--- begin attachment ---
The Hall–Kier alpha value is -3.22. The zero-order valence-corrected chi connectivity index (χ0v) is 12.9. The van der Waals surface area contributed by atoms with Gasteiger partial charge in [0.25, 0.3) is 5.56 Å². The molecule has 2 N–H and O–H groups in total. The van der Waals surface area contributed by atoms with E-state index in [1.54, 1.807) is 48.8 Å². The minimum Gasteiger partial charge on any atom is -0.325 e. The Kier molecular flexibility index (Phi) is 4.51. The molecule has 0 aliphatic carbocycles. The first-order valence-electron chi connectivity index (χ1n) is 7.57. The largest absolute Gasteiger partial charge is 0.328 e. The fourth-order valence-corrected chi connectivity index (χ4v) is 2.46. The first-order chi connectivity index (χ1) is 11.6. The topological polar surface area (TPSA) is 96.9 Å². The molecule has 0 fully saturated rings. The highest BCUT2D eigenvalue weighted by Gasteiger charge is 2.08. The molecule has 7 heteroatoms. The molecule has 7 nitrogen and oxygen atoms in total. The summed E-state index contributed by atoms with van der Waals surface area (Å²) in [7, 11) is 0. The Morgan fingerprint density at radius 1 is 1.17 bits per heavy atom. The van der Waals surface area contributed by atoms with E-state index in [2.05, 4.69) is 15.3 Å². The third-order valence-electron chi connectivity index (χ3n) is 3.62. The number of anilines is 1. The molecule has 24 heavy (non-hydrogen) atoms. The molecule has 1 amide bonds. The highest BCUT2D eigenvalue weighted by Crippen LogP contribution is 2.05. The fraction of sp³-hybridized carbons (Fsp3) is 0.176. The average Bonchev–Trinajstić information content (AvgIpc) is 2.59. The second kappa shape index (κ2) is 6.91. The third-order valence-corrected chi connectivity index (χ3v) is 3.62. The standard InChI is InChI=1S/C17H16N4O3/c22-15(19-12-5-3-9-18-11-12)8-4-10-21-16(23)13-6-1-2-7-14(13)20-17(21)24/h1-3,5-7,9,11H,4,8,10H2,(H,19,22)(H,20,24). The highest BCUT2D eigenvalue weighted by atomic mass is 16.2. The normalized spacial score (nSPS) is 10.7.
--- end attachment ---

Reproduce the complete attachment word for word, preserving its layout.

The Hall–Kier alpha value is -3.22. The zero-order valence-corrected chi connectivity index (χ0v) is 12.9. The van der Waals surface area contributed by atoms with Gasteiger partial charge in [0.25, 0.3) is 5.56 Å². The molecule has 2 N–H and O–H groups in total. The van der Waals surface area contributed by atoms with E-state index in [1.54, 1.807) is 48.8 Å². The minimum Gasteiger partial charge on any atom is -0.325 e. The Kier molecular flexibility index (Phi) is 4.51. The molecule has 0 aliphatic carbocycles. The first-order valence-electron chi connectivity index (χ1n) is 7.57. The largest absolute Gasteiger partial charge is 0.328 e. The fourth-order valence-corrected chi connectivity index (χ4v) is 2.46. The first-order chi connectivity index (χ1) is 11.6. The topological polar surface area (TPSA) is 96.9 Å². The molecule has 0 fully saturated rings. The highest BCUT2D eigenvalue weighted by Gasteiger charge is 2.08. The molecule has 7 heteroatoms. The molecule has 7 nitrogen and oxygen atoms in total. The summed E-state index contributed by atoms with van der Waals surface area (Å²) in [7, 11) is 0. The Morgan fingerprint density at radius 1 is 1.17 bits per heavy atom. The van der Waals surface area contributed by atoms with E-state index in [2.05, 4.69) is 15.3 Å². The third-order valence-electron chi connectivity index (χ3n) is 3.62. The number of anilines is 1. The molecule has 24 heavy (non-hydrogen) atoms. The molecule has 1 amide bonds. The highest BCUT2D eigenvalue weighted by Crippen LogP contribution is 2.05. The fraction of sp³-hybridized carbons (Fsp3) is 0.176. The average Bonchev–Trinajstić information content (AvgIpc) is 2.59. The second kappa shape index (κ2) is 6.91. The third-order valence-corrected chi connectivity index (χ3v) is 3.62. The standard InChI is InChI=1S/C17H16N4O3/c22-15(19-12-5-3-9-18-11-12)8-4-10-21-16(23)13-6-1-2-7-14(13)20-17(21)24/h1-3,5-7,9,11H,4,8,10H2,(H,19,22)(H,20,24). The highest BCUT2D eigenvalue weighted by atomic mass is 16.2. The normalized spacial score (nSPS) is 10.7.